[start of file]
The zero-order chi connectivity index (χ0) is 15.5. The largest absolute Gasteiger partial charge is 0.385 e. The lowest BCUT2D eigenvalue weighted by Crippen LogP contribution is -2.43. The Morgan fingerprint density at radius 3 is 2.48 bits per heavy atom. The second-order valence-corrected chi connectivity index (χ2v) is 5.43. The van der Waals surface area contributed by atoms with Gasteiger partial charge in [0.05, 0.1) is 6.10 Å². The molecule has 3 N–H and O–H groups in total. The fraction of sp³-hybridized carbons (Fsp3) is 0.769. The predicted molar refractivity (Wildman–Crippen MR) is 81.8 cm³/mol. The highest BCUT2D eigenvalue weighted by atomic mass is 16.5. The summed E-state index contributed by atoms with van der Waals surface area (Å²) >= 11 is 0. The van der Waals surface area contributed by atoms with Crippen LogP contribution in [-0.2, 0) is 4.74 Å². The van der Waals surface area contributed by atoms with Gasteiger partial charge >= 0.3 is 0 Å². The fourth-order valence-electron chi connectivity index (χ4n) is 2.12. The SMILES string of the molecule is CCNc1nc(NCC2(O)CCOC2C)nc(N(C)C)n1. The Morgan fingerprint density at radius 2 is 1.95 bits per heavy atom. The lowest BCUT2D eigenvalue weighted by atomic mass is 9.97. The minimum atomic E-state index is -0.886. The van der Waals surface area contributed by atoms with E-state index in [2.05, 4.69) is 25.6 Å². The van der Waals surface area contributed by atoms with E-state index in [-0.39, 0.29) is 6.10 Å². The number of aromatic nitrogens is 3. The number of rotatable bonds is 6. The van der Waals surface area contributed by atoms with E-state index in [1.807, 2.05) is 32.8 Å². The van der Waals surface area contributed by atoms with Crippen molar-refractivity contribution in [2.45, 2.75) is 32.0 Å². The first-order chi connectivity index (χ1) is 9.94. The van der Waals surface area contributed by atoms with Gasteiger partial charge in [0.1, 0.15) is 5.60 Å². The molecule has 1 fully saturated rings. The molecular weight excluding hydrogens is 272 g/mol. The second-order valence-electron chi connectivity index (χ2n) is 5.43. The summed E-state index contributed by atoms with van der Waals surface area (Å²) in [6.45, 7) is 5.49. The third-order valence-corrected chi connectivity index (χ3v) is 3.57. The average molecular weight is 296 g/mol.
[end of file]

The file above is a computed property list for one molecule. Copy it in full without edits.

The zero-order chi connectivity index (χ0) is 15.5. The largest absolute Gasteiger partial charge is 0.385 e. The lowest BCUT2D eigenvalue weighted by Crippen LogP contribution is -2.43. The Morgan fingerprint density at radius 3 is 2.48 bits per heavy atom. The second-order valence-corrected chi connectivity index (χ2v) is 5.43. The van der Waals surface area contributed by atoms with Gasteiger partial charge in [0.05, 0.1) is 6.10 Å². The molecule has 3 N–H and O–H groups in total. The fraction of sp³-hybridized carbons (Fsp3) is 0.769. The predicted molar refractivity (Wildman–Crippen MR) is 81.8 cm³/mol. The highest BCUT2D eigenvalue weighted by atomic mass is 16.5. The summed E-state index contributed by atoms with van der Waals surface area (Å²) >= 11 is 0. The van der Waals surface area contributed by atoms with Crippen LogP contribution in [-0.2, 0) is 4.74 Å². The van der Waals surface area contributed by atoms with Gasteiger partial charge >= 0.3 is 0 Å². The fourth-order valence-electron chi connectivity index (χ4n) is 2.12. The SMILES string of the molecule is CCNc1nc(NCC2(O)CCOC2C)nc(N(C)C)n1. The Morgan fingerprint density at radius 2 is 1.95 bits per heavy atom. The lowest BCUT2D eigenvalue weighted by atomic mass is 9.97. The minimum atomic E-state index is -0.886. The van der Waals surface area contributed by atoms with E-state index in [2.05, 4.69) is 25.6 Å². The van der Waals surface area contributed by atoms with E-state index in [-0.39, 0.29) is 6.10 Å². The number of aromatic nitrogens is 3. The number of rotatable bonds is 6. The van der Waals surface area contributed by atoms with E-state index in [1.807, 2.05) is 32.8 Å². The van der Waals surface area contributed by atoms with Crippen molar-refractivity contribution in [2.45, 2.75) is 32.0 Å². The first-order chi connectivity index (χ1) is 9.94. The van der Waals surface area contributed by atoms with Gasteiger partial charge in [0.1, 0.15) is 5.60 Å². The molecule has 1 fully saturated rings. The molecular weight excluding hydrogens is 272 g/mol. The second-order valence-electron chi connectivity index (χ2n) is 5.43. The summed E-state index contributed by atoms with van der Waals surface area (Å²) in [6.45, 7) is 5.49. The third-order valence-corrected chi connectivity index (χ3v) is 3.57. The average molecular weight is 296 g/mol.